There was one con to this pattern--and granted, I stopped following said pattern instructions when I reached the heel because I like my heels like I like my heels, and the same goes for the toes--and it was simply that I had done sooooooo many right twist stitches over the course of two socks that when it came time to decrease for the toes (and my heart did a little skip of excitement like it always does when I start the toe decreases!), I stopped at every K2tog and had the impulse to pick out the stitch and do a right twist, thinking "no, that's not right".

There was also the weird result in the patterning of these socks.  I was super careful to start the cast on in the same place in the colorway, and although it looks like I may have had one that was actually about 3 stitches different in the cast on stitch color pattern from the other, look how dramatically different the socks turned out!  Definitely one is Jekyll and one is Hyde.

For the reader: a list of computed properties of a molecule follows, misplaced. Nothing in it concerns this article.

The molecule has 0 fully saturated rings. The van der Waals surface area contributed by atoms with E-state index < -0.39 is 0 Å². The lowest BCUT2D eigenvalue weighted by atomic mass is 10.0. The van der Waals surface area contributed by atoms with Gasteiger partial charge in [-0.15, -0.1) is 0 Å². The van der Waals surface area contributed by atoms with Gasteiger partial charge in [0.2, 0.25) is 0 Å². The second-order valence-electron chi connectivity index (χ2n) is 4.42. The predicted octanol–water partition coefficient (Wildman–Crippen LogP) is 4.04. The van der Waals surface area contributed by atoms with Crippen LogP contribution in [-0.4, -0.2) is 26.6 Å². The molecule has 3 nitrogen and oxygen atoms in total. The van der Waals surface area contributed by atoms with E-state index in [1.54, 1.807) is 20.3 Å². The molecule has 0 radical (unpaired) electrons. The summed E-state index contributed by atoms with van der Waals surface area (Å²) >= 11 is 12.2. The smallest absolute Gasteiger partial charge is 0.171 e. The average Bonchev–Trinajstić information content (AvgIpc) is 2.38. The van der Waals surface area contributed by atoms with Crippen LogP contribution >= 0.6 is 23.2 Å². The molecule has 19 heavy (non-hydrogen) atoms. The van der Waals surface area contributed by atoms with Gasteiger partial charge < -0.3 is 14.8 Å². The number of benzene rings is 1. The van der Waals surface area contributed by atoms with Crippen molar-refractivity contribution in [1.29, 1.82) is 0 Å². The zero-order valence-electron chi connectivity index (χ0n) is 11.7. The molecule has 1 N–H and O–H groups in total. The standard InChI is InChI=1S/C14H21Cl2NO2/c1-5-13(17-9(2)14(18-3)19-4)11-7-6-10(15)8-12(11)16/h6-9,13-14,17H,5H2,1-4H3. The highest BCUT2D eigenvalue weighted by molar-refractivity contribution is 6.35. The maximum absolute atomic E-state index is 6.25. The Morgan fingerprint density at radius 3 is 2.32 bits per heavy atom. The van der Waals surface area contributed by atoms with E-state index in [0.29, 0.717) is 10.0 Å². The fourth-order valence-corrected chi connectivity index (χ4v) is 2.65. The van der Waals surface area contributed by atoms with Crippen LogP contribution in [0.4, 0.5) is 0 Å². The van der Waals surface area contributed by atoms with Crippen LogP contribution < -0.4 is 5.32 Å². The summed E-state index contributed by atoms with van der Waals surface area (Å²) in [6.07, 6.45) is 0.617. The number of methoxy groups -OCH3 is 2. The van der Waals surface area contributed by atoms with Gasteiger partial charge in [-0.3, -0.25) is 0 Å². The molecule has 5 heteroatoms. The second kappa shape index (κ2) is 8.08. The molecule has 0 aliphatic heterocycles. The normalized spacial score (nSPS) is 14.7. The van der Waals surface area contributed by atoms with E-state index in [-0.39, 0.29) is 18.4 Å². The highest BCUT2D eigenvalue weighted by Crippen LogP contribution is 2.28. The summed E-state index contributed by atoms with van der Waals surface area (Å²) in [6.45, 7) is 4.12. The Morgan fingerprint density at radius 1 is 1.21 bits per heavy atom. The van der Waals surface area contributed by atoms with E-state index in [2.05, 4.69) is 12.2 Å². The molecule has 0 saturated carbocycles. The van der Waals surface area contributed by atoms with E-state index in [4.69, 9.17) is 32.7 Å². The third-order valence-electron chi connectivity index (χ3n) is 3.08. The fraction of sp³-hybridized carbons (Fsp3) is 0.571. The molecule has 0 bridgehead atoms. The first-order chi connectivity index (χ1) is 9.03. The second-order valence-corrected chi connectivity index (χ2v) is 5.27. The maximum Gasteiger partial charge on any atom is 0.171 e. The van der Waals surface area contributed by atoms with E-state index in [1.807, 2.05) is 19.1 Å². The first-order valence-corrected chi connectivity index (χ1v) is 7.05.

You know what else is pretty cool about today?  I dyed yarn and it is a myriad of breathtaking colors! Tomorrow there will be new colorways of Eco, Gypsy, and Rocket Sock in the Etsy shop. And for those of you who have been pining for more of the Gypsy Grapevine, well there will be a bit more to love in the shop tomorrow.  See?

P.S. Blogger is at it again with changing the purples in my photos so the purple is really more of a "purple grape" than a "pink" in real life.  You'll see in the Etsy shop listing.

July 01, 2014

And so it begins ...

I can't possibly let the opportunity pass to show you the new arrivals to the farm that officially mark the beginning of my fiber farm dream.  Here they are, 3 fat little lambs who have been carefully bred to produce fleeces that are among the most amazing you will ever see!